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Yoga is a comprehensive system of physical, mental, and spiritual practices that emerged in ancient India.

Objectives include establishing a harmonious connection between the body, mind, and spirit. Yoga encompasses various schools and traditions, each offering unique approaches to achieving balance and well-being.

The origins of yoga can be traced back to the Indus Valley Civilization, around 3000 BC. The practice evolved over time, gaining prominence in India, and becoming intertwined with religious and philosophical traditions such as Buddhism, Hinduism, and Jainism.

Buddhism incorporated yogic practices to develop mindfulness and cultivate insight. The Buddha himself practiced meditation and mindfulness, emphasizing the importance of being fully present in each moment.

In Hinduism, yoga is considered one of the six orthodox schools of philosophy, known as Darshanas. The practice is viewed as a means to attain self-realization and union with the divine. The Bhagavad Gita, a Hindu scripture, describes yoga as the path to spiritual enlightenment.

Jainism, another ancient Indian religion, incorporates yoga as a tool for self-discipline and spiritual growth. Jain yoga focuses on purifying the soul and attaining liberation from the cycle of birth and death.

In addition to these traditional schools of yoga, which are still practiced, we also have modern Western yoga, which combines and adapts various elements from different traditions. While some Western yoga practices retain religious elements, including those from Buddhism, Hinduism, and Jainism, as well as New Age spirituality, others are secular and focus primarily on physical exercise, stress reduction, and relaxation techniques.

As therapy, yoga is a gentle form of exercise and relaxation to improve health. Usually, this form of yoga is postural, and conducted in multi-person classes and sometimes involves meditation, imagery, and calming music. While some practitioners hold that yoga has the power to heal, better-supported claims acknowledge its medical and psychological benefits for individuals with low back pain, depression, and sports medicine.

The practice of yoga as exercise consists mainly of postures, flowing sequences of gentle movement, and breathing exercises, often culminating with relaxation or meditation. This form of yoga is adapted from Hatha yoga, although its non-postural practices, such as purifications, are greatly reduced or absent. Still, it is commonly simply called yoga.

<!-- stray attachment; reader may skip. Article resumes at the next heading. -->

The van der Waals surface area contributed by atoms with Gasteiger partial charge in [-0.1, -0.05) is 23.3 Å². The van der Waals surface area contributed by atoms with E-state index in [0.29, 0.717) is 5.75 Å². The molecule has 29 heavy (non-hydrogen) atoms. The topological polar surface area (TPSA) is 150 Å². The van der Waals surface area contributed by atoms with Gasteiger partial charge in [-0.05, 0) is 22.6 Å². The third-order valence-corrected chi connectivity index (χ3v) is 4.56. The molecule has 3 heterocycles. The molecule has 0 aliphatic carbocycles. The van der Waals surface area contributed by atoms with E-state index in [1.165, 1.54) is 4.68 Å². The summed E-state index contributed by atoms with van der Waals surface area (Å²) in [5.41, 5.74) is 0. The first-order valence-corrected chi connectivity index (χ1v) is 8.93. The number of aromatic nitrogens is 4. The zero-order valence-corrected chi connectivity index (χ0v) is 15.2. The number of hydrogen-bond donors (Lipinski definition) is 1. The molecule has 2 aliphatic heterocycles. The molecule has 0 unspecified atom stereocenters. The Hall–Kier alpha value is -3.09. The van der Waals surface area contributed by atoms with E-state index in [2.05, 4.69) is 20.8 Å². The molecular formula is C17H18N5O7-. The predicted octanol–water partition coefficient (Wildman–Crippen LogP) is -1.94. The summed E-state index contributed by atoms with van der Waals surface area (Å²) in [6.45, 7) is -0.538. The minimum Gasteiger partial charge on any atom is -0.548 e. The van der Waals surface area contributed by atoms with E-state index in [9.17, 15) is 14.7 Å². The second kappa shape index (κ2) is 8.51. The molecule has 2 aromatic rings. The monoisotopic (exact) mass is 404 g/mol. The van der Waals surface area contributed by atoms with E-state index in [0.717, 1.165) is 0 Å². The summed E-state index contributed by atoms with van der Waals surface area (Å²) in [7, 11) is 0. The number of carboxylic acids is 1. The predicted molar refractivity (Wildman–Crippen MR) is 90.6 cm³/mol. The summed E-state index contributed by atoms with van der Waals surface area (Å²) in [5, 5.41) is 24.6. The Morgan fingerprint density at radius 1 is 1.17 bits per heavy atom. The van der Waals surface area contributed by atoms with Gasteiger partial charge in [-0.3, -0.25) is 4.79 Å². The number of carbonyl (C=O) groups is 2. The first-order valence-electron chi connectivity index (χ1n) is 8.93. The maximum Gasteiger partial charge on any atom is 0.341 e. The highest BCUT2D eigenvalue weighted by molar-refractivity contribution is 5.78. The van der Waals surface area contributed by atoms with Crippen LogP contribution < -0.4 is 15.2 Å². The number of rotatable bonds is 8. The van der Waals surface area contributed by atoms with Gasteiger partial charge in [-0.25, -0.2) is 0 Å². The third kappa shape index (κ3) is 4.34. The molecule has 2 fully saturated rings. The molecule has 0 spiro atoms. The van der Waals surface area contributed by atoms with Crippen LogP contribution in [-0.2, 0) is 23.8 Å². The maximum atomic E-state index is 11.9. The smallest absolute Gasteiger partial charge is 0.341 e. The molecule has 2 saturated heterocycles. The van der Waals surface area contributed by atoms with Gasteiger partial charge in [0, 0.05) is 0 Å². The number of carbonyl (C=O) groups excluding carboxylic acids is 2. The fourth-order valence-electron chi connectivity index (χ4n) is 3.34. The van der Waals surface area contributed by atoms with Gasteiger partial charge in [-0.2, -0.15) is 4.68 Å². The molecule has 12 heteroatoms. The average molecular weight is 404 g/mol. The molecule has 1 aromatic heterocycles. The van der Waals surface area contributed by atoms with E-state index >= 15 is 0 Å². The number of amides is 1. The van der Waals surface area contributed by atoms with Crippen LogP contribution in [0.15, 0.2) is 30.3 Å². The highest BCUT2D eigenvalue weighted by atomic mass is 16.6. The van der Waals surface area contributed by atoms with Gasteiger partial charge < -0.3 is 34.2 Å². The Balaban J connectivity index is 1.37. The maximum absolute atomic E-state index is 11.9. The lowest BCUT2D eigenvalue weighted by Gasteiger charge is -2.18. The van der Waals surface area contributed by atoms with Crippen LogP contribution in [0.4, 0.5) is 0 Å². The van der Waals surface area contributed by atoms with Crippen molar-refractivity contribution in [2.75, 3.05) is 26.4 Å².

Postures were not a central point of any of the older yoga traditions, but were popularized in the 1920s by yoga gurus, who emphasized the health benefits of yoga.

Commercial yoga classes are more likely to emphasize exercise over spirituality, although yoga practices may vary from wholly secular to undeniably spiritual. Yoga is a profitable business today, involving classes, teacher certification, and special clothing and accessories.

Yoga is labeled, branded, and packaged in multiple ways to serve the people and the products associated with it.

Whatever the school or tradition, yoga is characterized by a range of practices, including physical postures (asanas), breath control (pranayama), meditation, ethical principles, and philosophical teachings. These practices are designed to cultivate physical strength, flexibility, mental clarity, emotional well-being, and spiritual awareness.

Yoga is believed to be useful in improving general wellness by relieving stress, supporting good health habits, and improving mental and emotional health, sleep, and balance. It has also been used to relieve neck pain, migraines, pain associated with knee osteoarthritis, and lower back pain. It may also be used as part of the treatment for weight loss, smoking cessation, and substance use disorders. People with chronic diseases sometimes use yoga to help manage symptoms and improve their quality of life.



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